Liana Papoutsis is a member of the Victim Survivors’ Advisory Council (VSAC), an academic, advocate and mum. The first of its kind, VSAC is made up of a diverse group of 12 people with lived experience of family violence. VSAC was set up to ensure the unique insights of people who have experienced violence, and their loved ones, are integral to all levels of policy development and service delivery.
As a woman with lived experience of family violence and a passionate advocate, nothing makes me more excited, proud and hopeful than when I see concerted efforts being made to tackle what is the number one scourge in our society – that of coercive, controlling and destructive family violence.
It is pertinent to note that the complexities of family violence also provide us with a range of challenges. We are very well aware of the systemic shortcomings and cultural attitudes which continue to magnify the immense difficulties faced by victim survivors and cause many to suffer silently. However, we also need to acknowledge the wins – no matter how small these are. We are seeing improvements in police responses, an enormous reform agenda undertaken by Court Services Victoria which keeps victim survivors at the centre and have witnessed the successful launch of the first five locations of The Orange Door; all despite the many obstacles faced by the hard-working teams behind each of these endeavours.
I was pleased to attend a one-day forum led by Family Safety Victoria’s (FSV) Centre for Workforce Excellence this month which highlighted innovative leadership and best practice in responding to family violence from across the entire sector. Attendees had the opportunity to hear from content experts and sector leaders, and to be involved in significant workshops focused on leading change to augment positive outcomes in family violence response.
Aside from all the aforementioned, I would like to bring to attention via this op-ed piece what it is like to be what one would consider to be in the ‘recovery phase’ as a survivor of family violence. The recovery phase essentially refers to, and I will use myself as an example, having escaped from the perpetrator, been protected by the law, connected with a family violence service provider whereby new housing may be found, or locks changed and a safety plan put in place. Reeling from the family violence you begin to attempt to rebuild your life and to the average punter as well as to the system, you appear to be well on the way.
However, the recovery journey is not always a smooth one as the repercussions of family violence are pervasive. Sometimes all it takes is a hint of a particular smell which brings to the forefront those times when the perpetrator had his hands around your neck. Other times it is an unnecessary sense of hyper-vigilance, although you soon realise you are actually physically safe. Then there are times when you are petrified to be alone, when you know on a deep level that the fear is irrational but nevertheless extremely real and moments when taking care of yourself or your children seems insurmountable.
The echoes of the verbal abuse can creep up on you without warning and memories evoked can sometimes lead to intense physical and emotional reactions. There are often the ugly realities of dealing with the details of the legal separation and everything that comes with that in the context of family violence.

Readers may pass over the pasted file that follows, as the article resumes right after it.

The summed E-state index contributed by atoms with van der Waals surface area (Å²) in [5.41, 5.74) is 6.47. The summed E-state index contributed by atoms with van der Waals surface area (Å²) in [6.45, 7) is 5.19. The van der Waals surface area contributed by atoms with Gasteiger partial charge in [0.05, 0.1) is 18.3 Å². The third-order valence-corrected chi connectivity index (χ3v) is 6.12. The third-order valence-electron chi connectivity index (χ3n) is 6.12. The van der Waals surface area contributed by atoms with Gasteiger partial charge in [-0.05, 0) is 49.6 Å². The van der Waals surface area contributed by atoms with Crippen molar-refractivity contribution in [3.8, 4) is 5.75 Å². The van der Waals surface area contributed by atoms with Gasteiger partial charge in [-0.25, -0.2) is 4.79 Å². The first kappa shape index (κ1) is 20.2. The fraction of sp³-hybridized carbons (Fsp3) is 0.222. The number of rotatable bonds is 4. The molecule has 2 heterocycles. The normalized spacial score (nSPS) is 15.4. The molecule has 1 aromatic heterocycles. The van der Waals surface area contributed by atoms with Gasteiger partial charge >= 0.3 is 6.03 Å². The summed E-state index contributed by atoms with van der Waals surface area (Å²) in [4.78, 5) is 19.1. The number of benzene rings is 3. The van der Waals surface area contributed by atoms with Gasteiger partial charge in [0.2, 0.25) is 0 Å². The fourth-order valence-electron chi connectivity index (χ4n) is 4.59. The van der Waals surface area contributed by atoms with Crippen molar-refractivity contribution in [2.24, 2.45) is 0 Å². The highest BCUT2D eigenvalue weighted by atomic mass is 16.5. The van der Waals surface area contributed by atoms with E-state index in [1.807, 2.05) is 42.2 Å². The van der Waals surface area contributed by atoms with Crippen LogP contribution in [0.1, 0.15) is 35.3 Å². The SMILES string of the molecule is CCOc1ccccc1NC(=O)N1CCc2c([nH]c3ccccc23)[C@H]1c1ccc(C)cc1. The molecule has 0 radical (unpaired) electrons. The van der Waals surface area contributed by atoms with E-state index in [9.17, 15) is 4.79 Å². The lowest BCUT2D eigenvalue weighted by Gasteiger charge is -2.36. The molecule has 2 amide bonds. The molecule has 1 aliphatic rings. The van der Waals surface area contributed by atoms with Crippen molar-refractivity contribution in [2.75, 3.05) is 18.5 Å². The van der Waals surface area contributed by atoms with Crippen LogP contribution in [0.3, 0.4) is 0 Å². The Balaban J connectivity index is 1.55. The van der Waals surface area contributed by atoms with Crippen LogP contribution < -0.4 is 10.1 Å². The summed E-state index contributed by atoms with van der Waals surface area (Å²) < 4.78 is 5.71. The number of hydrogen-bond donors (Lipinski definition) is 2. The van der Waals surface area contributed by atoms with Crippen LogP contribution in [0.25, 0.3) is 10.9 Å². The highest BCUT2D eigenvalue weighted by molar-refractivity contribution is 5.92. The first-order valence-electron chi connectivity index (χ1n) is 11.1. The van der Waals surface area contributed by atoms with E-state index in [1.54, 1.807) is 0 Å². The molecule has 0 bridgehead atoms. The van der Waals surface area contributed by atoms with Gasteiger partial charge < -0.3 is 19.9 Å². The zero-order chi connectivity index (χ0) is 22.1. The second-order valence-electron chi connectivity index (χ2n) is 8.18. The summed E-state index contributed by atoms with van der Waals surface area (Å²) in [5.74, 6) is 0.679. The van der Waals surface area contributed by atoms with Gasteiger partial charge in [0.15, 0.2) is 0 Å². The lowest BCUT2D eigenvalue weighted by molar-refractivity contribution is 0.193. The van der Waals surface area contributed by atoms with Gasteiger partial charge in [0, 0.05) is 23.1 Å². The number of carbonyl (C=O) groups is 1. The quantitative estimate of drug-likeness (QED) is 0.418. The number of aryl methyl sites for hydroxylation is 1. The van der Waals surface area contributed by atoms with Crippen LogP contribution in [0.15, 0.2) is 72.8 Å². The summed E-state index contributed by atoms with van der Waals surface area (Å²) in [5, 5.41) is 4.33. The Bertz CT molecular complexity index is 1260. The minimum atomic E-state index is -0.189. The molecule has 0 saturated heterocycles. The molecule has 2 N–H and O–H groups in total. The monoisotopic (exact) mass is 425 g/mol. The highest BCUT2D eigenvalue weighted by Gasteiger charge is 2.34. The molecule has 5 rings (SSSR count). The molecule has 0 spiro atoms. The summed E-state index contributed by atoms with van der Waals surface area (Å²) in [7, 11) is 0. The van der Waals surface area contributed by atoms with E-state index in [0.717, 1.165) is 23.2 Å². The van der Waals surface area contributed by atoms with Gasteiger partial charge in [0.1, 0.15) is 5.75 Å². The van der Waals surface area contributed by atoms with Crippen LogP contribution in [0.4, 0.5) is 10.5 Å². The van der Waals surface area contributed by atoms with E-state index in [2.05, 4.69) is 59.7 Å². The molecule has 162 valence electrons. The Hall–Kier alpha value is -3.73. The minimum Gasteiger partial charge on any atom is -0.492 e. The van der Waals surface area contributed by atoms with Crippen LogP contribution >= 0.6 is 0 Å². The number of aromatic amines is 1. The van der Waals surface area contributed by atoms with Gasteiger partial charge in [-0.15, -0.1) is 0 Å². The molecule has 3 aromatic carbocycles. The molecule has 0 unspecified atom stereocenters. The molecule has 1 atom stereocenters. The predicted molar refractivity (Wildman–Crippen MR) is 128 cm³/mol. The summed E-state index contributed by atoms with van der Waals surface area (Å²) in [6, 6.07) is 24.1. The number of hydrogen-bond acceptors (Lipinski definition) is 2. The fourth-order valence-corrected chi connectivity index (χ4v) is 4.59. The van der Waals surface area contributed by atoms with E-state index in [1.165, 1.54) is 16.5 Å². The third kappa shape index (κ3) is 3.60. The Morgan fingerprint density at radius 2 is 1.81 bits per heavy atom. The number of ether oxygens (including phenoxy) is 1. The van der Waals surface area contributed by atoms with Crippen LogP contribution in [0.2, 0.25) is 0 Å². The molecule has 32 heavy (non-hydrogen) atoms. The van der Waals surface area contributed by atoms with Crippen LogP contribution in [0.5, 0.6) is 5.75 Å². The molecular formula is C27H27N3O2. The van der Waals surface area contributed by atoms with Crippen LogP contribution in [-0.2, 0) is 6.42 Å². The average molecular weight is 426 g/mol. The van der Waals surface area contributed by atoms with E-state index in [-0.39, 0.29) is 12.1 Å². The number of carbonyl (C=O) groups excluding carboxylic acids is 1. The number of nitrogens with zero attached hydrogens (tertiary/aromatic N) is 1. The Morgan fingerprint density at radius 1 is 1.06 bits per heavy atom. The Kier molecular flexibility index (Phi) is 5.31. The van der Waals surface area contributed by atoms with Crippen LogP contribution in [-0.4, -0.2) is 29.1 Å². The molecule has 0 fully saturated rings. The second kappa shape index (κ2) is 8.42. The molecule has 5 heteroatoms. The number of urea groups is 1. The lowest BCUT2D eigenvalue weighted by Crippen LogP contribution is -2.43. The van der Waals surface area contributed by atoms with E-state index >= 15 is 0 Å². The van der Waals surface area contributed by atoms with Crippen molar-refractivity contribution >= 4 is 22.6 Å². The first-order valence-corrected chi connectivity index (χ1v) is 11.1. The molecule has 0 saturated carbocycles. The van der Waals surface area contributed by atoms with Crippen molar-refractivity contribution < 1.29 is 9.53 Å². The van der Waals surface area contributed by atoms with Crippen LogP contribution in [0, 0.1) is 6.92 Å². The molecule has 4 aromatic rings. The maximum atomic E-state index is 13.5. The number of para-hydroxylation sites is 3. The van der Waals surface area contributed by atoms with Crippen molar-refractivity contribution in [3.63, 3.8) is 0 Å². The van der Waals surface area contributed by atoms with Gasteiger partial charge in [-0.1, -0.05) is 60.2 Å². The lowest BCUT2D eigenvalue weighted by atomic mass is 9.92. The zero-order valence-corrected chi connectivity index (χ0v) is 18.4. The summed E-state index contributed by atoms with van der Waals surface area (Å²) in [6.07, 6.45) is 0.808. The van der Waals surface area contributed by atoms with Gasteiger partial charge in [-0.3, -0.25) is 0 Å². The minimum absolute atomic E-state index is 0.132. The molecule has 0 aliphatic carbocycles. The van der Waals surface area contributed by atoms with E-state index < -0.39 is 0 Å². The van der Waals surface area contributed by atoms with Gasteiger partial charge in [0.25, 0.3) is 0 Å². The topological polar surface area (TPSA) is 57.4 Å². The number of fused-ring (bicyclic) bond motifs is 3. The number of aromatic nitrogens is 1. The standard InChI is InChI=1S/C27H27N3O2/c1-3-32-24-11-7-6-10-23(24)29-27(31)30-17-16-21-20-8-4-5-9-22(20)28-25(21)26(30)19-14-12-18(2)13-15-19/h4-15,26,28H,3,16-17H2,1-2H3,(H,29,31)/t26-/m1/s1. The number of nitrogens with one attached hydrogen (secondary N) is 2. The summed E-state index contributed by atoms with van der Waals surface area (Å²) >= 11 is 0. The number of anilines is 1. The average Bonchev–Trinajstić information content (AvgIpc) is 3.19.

No matter what, I, like many of my counterparts, have reoriented myself after my world was thrown off its axis. I have regained what was taken away from me. I refused to give up on myself, even though I felt I had been acclimatised to doing so. I have fought every day to stand firmly on level ground and that has not always been a bed of roses. The world is not my abuser – it’s mostly a kind place and on my recovery journey I have been so fortunate and grateful to have met and work alongside incredible people. This has definitely been my saving grace. The aftermath of years of enduring and subsequently surviving family violence certainly tests you and it is not lost on me that during that time in my life I had been reduced to someone else’s property and chattel. More importantly, my lived experience of family violence does not define me.
What I wish to see as part of the work led by our state government is that eventually the laws of patriarchy and gender inequality cease to seep into our society.
As a member of VSAC, a campaigner and a survivor of family violence I am not remaining silent. I do not condone the way many victims are blamed to the point that the violence inflicted against them is justified in both overt and insidious ways, and how the perpetrator is almost granted absolution from accountability.
The survivor of family violence is one of the strongest human beings you will ever meet even though they do not feel that they are indeed strong and resilient. The trauma survivors have been through is unimaginable, however, hope for change and inspiration from our leaders who took the risk to charter such demanding terrain is more than encouraging; it is pivotal for change.
We are fortunate to be in a state such as Victoria which is challenging what seems to be the impossible.
Everyone working on Victoria’s massive reform agenda with regard to family violence should be proud of the work undertaken as change is definitely afoot.
I sincerely thank each and every one of you.
Reviewed 03 October 2019